How plants evolved into carnivores

Ewen Callaway in Nature:

PlantAny insect unlucky enough to land on the mouth-like leaves of an Australian pitcher plant will meet a grisly end. The plant's prey is drawn into a vessel-like ‘pitcher’ organ where a specialized cocktail of enzymes digests the victim. Now, by studying the pitcher plant's genome — and comparing its insect-eating fluids to those of other carnivorous plants — researchers have found that meat-eating plants the world over have hit on the same deadly molecular recipe, even though they are separated by millions of years of evolution.

…Australian pitcher plants produce deadly ‘pitcher’ leaves — which resemble a toothy grin — as well as flat leaves. After sequencing the species’ genome, Albert’s team identified genes that are activated differently between the pitcher-like leaves and the plant's other, non-carnivorous, leaves. These included genes involved in making starches and sugars that may help to produce the nectar that lures insects to their deaths, as well as genes encoding waxy substances that may make it hard to escape from the pitcher. To determine how pitchers eat their prey, the researchers sampled the digestive cocktail from Cephalotus and several other unrelated carnivorous plants and identified a total of 35 proteins, using mass spectrometry. Many of the proteins are related to those that other flowering plants use to fend off pathogens2–5. For instance, plants typically produce enzymes that break down a polymer called chitin as a defence against fungi, which make their cell walls out of the chemical. But Albert suspects that Australian pitchers and other carnivorous plants have repurposed the enzyme to digest insect exoskeletons, which are also made of chitin.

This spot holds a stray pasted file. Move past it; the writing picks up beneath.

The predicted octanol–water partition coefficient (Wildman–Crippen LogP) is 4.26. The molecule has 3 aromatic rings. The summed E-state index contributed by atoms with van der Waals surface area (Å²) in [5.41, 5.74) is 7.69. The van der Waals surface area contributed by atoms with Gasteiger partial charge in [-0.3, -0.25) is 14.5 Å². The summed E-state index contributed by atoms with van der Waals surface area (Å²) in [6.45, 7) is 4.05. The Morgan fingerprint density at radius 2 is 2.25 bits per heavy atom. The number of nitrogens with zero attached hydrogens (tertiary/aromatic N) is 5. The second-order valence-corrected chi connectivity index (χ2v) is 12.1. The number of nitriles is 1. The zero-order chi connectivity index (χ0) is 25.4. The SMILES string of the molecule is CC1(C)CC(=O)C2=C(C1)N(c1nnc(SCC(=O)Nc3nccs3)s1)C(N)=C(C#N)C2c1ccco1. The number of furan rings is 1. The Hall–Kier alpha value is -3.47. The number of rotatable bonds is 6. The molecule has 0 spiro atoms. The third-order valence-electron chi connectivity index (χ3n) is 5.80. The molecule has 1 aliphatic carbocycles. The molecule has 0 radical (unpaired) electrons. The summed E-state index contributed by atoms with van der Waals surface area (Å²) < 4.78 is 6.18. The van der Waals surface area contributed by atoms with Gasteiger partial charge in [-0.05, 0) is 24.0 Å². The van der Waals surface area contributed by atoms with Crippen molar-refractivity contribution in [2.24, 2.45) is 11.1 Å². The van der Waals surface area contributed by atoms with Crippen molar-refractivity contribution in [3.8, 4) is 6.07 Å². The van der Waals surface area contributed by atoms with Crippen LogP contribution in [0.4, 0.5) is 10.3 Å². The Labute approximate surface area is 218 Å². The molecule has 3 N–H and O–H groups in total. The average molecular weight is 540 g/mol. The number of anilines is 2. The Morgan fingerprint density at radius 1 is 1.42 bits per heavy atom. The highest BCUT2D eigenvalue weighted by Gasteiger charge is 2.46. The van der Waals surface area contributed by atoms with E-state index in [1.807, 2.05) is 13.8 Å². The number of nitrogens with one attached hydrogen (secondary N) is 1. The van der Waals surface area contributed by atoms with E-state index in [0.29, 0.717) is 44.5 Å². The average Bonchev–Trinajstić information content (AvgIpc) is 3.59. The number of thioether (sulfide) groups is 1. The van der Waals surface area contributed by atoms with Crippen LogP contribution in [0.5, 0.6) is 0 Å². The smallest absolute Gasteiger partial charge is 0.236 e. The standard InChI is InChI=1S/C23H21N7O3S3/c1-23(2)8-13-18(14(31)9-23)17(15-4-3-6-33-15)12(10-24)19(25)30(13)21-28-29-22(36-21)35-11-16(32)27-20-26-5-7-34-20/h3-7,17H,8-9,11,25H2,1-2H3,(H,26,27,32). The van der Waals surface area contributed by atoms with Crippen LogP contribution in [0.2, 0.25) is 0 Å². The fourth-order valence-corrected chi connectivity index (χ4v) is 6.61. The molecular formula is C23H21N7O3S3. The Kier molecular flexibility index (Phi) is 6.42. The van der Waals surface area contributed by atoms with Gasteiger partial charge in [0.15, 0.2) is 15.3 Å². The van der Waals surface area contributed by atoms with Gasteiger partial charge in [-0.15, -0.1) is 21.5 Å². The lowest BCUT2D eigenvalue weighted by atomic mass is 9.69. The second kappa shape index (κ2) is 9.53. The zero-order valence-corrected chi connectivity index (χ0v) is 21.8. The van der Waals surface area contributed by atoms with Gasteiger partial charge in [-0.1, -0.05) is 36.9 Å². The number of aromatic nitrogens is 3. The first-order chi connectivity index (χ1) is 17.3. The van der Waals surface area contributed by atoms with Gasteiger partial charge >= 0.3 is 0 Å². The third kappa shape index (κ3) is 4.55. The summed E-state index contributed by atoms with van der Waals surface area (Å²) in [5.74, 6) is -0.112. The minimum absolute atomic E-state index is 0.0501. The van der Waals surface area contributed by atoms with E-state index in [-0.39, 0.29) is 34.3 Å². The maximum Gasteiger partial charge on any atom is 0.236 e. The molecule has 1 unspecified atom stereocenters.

More here.